Toilet: A Love Story
As comedies go, the lowly toilet has long been the brunt of many a comedic trope, potty humor being the universal go-to language when you need a sure thing. We laugh at bathroom humor the same way we laugh when someone unexpectedly slips and falls. We can’t help ourselves, chortling, snickering, and sinking into paroxysms of laughter if someone is clumsy enough to miss a step or a stair. Perhaps it’s a universal acknowledgement of the collective embarrassment we all feel when publicly caught doing something stupid so we laugh because it feels better than crying. The reaction starts from an early age when just whispering the word “fart” to a kindergartener can reduce them to giggles. Flatulence is something everyone experiences from time-to-time, yet because we just don’t like to admit these things out loud the universal response is to laugh, and that’s for 5 and 50-year olds alike .
Yet the cultural differences surrounding one’s toilette couldn’t be more divergent between the developed and developing worlds, and if you want to watch a comedic testament to this issue from the developing world, then watch Toilet, A Love Story, a 2017 comedic/drama directed by Shree Narayan Singh.
India has a population of 1.37 billion people, approximately 71% of which have access to a toilet, https://www.bbc.com/news/world-asia-india-46400678 yet despite the governments massive toilet building campaign which began in 2014, approximately 30% of the country still practices open defecation. Approximately 90 million toilets have been built since the Indian government began this work, yet the country still struggles, and not always for the reasons you may think.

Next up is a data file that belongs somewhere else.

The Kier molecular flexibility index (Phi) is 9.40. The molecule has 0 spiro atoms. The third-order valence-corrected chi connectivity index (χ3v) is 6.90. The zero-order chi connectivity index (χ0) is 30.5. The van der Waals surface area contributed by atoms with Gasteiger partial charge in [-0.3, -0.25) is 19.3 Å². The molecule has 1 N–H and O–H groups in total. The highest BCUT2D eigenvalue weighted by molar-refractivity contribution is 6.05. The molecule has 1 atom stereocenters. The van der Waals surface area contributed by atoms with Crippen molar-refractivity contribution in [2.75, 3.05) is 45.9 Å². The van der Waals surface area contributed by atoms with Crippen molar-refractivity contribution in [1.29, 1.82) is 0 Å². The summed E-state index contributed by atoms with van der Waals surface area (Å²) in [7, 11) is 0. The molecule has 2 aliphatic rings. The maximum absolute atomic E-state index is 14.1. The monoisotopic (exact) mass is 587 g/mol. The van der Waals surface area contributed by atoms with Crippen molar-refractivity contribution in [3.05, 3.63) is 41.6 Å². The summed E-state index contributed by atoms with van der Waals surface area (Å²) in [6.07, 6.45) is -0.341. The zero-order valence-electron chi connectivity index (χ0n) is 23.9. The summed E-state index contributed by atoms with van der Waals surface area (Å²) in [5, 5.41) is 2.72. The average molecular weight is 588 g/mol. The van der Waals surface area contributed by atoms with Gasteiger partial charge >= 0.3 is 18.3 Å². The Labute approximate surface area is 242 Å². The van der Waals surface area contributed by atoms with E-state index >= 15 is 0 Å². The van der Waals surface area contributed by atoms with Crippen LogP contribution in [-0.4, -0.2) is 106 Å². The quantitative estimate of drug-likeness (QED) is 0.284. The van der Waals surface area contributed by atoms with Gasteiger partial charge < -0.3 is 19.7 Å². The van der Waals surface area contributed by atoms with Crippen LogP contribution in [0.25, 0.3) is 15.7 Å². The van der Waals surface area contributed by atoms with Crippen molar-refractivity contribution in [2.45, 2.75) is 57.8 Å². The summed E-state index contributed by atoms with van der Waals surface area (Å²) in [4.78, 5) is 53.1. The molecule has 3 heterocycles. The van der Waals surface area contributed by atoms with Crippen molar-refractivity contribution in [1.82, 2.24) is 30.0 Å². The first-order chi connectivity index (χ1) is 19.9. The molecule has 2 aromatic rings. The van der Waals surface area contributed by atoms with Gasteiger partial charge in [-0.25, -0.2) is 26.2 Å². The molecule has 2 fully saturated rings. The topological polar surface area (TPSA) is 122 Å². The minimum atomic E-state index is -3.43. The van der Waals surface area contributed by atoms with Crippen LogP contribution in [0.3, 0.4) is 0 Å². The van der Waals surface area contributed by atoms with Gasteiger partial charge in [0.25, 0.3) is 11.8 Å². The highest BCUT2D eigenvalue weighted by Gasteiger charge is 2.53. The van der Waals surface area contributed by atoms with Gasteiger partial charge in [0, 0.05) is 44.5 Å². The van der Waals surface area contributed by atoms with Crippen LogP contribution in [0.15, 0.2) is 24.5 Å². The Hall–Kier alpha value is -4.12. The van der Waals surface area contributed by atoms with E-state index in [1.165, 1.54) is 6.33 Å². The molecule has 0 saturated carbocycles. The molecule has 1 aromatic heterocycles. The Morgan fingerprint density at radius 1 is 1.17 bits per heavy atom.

While India has been working hard to improve its water, sanitation and hygiene, or WASH, track record by eradicating open defecation, it has also received pushback from an unlikely place: the religious sector. As Toilet, A Love Story points out, many conservative religious groups believe that having a toilet in the house renders their home unclean, yet these same groups think nothing of having women arise before the sun, walk to the open fields to defecate as that’s how it’s always been done. And it’s not just the men who think this way; the women do, too, even though there is much evidence that open defecation leads to increased violence against women.
Toilet, A Love Story takes a light-hearted approach to the intractable problem of lack of access to WASH and offers real solutions. The movie is long, about 2.5 hours, and it’s in Hindi — a language spoken about twice as fast as a typical New Yorker — so the subtitles fly across the screen and sometimes it’s a little hard to keep up, but invest the time and you’ll be delighted you did, plus you’ll learn something in the process.
Toilet is available for streaming on Netflix and Youtube.
pam lazos 1.17.21